|Commision News & Views
with Commission Chair
Tauranga City Council commissioners have made some significant decisions over the past 11 months, but in adopting the refreshed Civic Precinct Masterplan at our meeting on Monday, we believe we have set in motion a process to restore heart and soul to the city centre.
As many people have told us, investment in civic facilities is long overdue. Previous councils have dithered over what facilities we need and what the priority is for developing them. We now have a clear vision of what the Civic Precinct – the area bounded by Willow, Wharf, Durham and Hamilton streets – could look like.
Subject to our advisors coming-up with a workable construction and financing plan, and community consultation via a long-term-plan amendment process early next year, we can now look forward to a progressive transformation of the city centre before the end of the decade.
The refresh is an update of the Civic Masterplan adopted in 2018, which was never implemented. It includes the library and community hub approved in this year’s long-term plan, a civic whare (public meeting house), a museum and an exhibition and events space.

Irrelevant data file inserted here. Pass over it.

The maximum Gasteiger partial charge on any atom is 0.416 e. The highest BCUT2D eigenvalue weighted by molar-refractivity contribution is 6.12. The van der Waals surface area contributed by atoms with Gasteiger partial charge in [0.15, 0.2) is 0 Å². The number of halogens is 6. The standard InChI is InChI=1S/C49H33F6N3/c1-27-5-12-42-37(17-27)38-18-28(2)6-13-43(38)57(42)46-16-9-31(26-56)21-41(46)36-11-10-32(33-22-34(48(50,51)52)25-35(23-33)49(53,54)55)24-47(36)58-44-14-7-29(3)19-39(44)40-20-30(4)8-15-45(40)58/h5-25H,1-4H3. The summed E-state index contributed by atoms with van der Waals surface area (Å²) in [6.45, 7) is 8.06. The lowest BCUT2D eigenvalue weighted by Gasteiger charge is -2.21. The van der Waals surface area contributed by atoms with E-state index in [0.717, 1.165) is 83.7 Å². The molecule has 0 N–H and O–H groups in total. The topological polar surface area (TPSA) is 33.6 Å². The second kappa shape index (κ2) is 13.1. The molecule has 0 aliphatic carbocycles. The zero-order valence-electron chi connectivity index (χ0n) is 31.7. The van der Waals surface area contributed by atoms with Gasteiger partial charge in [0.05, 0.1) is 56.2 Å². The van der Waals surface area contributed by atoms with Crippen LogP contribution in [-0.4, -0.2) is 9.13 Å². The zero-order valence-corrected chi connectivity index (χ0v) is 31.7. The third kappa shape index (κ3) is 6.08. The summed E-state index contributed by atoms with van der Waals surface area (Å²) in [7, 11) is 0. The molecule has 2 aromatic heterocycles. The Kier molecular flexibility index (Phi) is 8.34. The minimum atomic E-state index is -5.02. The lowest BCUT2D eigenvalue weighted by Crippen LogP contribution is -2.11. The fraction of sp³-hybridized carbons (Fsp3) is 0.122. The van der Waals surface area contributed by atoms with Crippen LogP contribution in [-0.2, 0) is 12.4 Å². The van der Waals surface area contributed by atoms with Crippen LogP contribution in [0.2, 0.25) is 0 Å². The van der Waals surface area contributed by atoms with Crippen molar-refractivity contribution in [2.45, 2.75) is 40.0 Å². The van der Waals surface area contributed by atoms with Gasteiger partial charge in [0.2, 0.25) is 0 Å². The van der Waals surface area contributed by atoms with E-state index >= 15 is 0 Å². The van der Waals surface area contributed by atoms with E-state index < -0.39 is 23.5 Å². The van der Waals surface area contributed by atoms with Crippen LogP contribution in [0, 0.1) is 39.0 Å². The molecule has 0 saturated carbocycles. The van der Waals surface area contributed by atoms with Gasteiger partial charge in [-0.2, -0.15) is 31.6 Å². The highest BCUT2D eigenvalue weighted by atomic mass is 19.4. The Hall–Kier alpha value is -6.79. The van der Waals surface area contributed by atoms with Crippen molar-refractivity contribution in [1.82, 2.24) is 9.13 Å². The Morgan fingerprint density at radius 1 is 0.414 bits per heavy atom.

The Baycourt Theatre remains but would be upgraded, and the civic space now extends through Masonic Park to the waterfront, creating an integrated cultural hub for locals to enjoy and be proud of and a destination for visitors.
A hotel and conference centre is also envisaged on the western side of Durham Street, but would be largely privately-funded.
All of these facilities will provide activities and experiences our growing population deserves, and which visitors would expect in the country’s fifth-largest city. They are long overdue and we now have to get on with the job and make it happen.
Funding of the development will be a key factor, but we anticipate that at least half of the estimated $300 million cost will come from outside sources.
The masterplan was prepared by Willis Bond, in consultation with tangata whenua, and specifically considers the location’s significant cultural history as the original area of Māori settlement.
This was a place where people gathered to discuss important matters, welcome visitors, learn, trade and enjoy everything Tauranga Moana has to offer. It’s therefore appropriate that the masterplan aims to restore the original purpose of the land.